A featured post this week by Kym (‘A reflection on trust‘) inspires this week’s writing prompt.

When someone has my trust, there is little I would not do for them if it is within my gift. And it’s not quite a one-shot deal if that trust is abused, but something does shrivel and recoil if my trust is abused in a major way. I can and have forgiven betrayals, but find it hard to forget. Even if the relationship is re-built, it will never be as it once was and there is something to be mourned in that. Maybe I’m being naïve.

And although my children when small did not always like my answers to their questions, they did come to trust in those answers. From questions about the dentist’s chair to a first broken heart. When they became teenagers, the contract we ended up with is that I would trust them until they gave me a reason not to trust them. Bar some rites of passage transgressions, this contract worked well for us.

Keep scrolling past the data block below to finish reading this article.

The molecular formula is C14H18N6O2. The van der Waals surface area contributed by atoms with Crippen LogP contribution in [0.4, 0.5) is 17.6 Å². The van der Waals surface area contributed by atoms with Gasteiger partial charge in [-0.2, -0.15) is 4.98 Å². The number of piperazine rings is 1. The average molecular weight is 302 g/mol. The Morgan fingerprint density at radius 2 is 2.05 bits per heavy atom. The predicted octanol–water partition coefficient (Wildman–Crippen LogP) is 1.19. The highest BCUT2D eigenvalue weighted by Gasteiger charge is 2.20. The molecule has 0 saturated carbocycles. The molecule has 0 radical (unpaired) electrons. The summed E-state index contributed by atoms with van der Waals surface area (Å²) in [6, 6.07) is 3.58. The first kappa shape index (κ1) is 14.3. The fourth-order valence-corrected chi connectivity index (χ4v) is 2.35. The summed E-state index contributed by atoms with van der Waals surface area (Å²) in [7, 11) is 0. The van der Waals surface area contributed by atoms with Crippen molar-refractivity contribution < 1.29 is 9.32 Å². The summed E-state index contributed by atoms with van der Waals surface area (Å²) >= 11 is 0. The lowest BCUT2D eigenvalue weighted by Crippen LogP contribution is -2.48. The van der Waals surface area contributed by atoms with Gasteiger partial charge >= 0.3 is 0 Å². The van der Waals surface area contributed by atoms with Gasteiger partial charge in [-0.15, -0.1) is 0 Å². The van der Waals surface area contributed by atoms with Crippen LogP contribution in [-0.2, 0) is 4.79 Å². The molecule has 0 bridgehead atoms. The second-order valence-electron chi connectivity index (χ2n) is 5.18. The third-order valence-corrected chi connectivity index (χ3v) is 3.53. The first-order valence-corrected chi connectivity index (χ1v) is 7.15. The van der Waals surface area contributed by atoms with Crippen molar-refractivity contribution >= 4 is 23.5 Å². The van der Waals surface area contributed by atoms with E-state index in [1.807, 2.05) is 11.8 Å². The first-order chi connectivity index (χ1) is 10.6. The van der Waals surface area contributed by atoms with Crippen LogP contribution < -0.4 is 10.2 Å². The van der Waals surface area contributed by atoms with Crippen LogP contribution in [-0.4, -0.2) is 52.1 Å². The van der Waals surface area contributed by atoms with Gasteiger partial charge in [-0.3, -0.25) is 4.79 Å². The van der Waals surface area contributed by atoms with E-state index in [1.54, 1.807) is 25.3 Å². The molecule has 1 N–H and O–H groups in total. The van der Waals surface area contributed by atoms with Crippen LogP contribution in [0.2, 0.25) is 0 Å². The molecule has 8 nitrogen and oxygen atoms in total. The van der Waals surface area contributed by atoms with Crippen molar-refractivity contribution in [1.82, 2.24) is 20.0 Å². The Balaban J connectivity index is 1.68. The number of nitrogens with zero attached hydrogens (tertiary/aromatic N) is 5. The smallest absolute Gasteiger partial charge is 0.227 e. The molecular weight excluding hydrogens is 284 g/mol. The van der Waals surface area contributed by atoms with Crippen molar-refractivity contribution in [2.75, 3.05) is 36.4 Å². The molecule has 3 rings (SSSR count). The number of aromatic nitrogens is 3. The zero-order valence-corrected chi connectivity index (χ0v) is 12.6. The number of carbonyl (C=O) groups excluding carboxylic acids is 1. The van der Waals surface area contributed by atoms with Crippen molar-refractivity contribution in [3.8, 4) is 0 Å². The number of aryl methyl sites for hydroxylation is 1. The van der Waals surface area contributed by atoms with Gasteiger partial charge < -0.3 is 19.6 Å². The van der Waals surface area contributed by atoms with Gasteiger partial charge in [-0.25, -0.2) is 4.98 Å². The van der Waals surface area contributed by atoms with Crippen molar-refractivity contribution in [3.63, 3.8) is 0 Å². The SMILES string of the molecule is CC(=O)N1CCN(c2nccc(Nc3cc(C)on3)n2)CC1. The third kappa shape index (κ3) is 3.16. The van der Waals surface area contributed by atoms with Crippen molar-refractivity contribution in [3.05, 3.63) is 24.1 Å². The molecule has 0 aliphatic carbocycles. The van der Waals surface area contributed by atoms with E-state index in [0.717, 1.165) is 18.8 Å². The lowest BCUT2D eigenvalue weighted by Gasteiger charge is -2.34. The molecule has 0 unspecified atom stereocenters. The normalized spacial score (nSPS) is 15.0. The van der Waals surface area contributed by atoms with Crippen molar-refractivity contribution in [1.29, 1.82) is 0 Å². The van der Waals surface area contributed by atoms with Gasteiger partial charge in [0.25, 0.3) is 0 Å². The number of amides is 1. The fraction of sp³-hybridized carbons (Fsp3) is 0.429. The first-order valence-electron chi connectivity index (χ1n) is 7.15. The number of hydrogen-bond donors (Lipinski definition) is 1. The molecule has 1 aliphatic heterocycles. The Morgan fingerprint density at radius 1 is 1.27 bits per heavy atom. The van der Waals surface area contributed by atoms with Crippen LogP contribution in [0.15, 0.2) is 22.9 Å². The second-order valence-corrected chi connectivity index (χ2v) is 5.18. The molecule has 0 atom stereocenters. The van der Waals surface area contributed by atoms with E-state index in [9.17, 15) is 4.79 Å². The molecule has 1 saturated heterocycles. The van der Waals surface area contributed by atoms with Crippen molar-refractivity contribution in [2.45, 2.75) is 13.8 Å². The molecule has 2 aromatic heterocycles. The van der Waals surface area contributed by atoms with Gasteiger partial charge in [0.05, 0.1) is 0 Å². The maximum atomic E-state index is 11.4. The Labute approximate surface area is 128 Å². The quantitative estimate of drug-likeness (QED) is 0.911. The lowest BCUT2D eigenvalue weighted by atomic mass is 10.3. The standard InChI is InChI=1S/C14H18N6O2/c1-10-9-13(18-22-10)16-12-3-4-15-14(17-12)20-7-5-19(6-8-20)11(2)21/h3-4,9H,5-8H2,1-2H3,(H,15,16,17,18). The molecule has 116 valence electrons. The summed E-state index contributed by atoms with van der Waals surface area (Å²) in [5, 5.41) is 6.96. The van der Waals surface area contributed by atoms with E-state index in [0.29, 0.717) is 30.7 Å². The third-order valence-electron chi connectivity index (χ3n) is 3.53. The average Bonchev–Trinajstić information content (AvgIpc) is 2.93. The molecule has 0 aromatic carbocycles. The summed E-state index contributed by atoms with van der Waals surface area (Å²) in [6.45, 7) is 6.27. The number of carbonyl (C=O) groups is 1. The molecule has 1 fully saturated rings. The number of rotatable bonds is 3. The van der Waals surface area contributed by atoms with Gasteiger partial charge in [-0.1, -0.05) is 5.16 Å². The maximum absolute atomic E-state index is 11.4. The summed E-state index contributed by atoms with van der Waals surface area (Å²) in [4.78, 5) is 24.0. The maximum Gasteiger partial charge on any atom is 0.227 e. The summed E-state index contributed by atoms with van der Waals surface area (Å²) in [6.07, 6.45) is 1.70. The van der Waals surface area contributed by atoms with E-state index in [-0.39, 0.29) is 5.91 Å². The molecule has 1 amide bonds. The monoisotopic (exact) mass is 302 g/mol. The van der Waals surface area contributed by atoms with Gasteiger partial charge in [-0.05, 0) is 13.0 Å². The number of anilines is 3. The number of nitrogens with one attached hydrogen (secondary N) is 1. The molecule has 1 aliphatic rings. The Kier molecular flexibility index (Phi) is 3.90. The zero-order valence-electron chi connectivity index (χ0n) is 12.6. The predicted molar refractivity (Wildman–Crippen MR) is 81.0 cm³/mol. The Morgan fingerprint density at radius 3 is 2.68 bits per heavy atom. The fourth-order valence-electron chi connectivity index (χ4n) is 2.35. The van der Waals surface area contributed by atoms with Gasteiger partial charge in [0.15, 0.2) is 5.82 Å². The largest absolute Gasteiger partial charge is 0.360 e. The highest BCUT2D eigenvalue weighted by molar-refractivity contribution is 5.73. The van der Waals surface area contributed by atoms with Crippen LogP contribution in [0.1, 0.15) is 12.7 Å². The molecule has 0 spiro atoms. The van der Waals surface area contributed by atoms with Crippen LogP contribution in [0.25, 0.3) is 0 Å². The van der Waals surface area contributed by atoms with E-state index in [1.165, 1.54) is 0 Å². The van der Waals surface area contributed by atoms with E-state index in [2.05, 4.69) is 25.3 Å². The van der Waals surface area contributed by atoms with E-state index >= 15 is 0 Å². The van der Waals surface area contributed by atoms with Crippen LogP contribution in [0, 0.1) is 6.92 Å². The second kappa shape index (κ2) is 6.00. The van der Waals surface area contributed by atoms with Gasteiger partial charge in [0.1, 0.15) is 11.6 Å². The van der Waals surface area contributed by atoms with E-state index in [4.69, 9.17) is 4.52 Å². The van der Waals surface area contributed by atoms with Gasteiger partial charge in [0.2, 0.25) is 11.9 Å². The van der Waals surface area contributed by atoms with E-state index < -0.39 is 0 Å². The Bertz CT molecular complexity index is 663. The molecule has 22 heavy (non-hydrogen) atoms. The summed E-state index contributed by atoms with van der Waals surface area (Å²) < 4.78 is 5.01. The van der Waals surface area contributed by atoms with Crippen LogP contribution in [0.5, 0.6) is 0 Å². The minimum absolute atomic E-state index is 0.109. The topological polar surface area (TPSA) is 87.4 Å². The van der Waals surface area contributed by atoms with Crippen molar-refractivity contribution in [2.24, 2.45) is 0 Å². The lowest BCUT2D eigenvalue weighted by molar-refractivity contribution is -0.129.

Then there’s public trust, from wanting to believe parents innocent sobbing on our TVs for the return of a child, to celebrity betrayals – Jimmy Savile, Rolf Harris, Lance Armstrong, Bill Cosby. Arguably, these people did not ask for our trust, but is perhaps an implied contract?

Not implied, is the fiduciary relationship of care teachers, nurses, clergy folk, parents, relatives, et al, carry. Those abuses of trust leave us reeling and heading for spyware and nanny cams in droves.

When younger, we were told to find a policeman if in trouble. Given the troubled history of that profession, is this still blanket advice we can give our children today? If not, who can we trust to send them to with impunity?

Our latest writing prompt then is to write about trust issues in all its guises and weights, only some of which have been touched on here. And do remember to tweet us if you write to this or another of our writing prompts. Have a great writing week.